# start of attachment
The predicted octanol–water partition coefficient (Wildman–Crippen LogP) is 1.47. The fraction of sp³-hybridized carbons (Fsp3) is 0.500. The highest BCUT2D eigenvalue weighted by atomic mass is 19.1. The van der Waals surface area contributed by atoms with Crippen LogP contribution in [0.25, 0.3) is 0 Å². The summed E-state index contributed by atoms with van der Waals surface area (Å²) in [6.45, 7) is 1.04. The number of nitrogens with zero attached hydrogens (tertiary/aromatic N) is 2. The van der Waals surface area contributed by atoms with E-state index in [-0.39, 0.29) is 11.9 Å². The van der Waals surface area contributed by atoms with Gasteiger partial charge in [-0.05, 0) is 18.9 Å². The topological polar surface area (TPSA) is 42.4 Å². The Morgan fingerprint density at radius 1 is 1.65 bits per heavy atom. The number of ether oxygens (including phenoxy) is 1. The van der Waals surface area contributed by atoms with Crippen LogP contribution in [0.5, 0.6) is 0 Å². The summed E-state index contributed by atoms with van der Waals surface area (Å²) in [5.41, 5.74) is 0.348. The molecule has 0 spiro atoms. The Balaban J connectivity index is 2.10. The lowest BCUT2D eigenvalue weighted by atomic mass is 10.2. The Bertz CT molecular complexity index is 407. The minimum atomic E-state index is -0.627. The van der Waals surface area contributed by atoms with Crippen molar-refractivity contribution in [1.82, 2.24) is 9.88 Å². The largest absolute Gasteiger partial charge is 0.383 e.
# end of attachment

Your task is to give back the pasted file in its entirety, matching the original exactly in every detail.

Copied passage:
The predicted octanol–water partition coefficient (Wildman–Crippen LogP) is 1.47. The fraction of sp³-hybridized carbons (Fsp3) is 0.500. The highest BCUT2D eigenvalue weighted by atomic mass is 19.1. The van der Waals surface area contributed by atoms with Crippen LogP contribution in [0.25, 0.3) is 0 Å². The summed E-state index contributed by atoms with van der Waals surface area (Å²) in [6.45, 7) is 1.04. The number of nitrogens with zero attached hydrogens (tertiary/aromatic N) is 2. The van der Waals surface area contributed by atoms with E-state index in [-0.39, 0.29) is 11.9 Å². The van der Waals surface area contributed by atoms with Gasteiger partial charge in [-0.05, 0) is 18.9 Å². The topological polar surface area (TPSA) is 42.4 Å². The Morgan fingerprint density at radius 1 is 1.65 bits per heavy atom. The number of ether oxygens (including phenoxy) is 1. The van der Waals surface area contributed by atoms with Crippen LogP contribution in [0.5, 0.6) is 0 Å². The summed E-state index contributed by atoms with van der Waals surface area (Å²) in [5.41, 5.74) is 0.348. The molecule has 0 spiro atoms. The Balaban J connectivity index is 2.10. The lowest BCUT2D eigenvalue weighted by atomic mass is 10.2. The Bertz CT molecular complexity index is 407. The minimum atomic E-state index is -0.627. The van der Waals surface area contributed by atoms with Crippen molar-refractivity contribution in [1.82, 2.24) is 9.88 Å². The largest absolute Gasteiger partial charge is 0.383 e.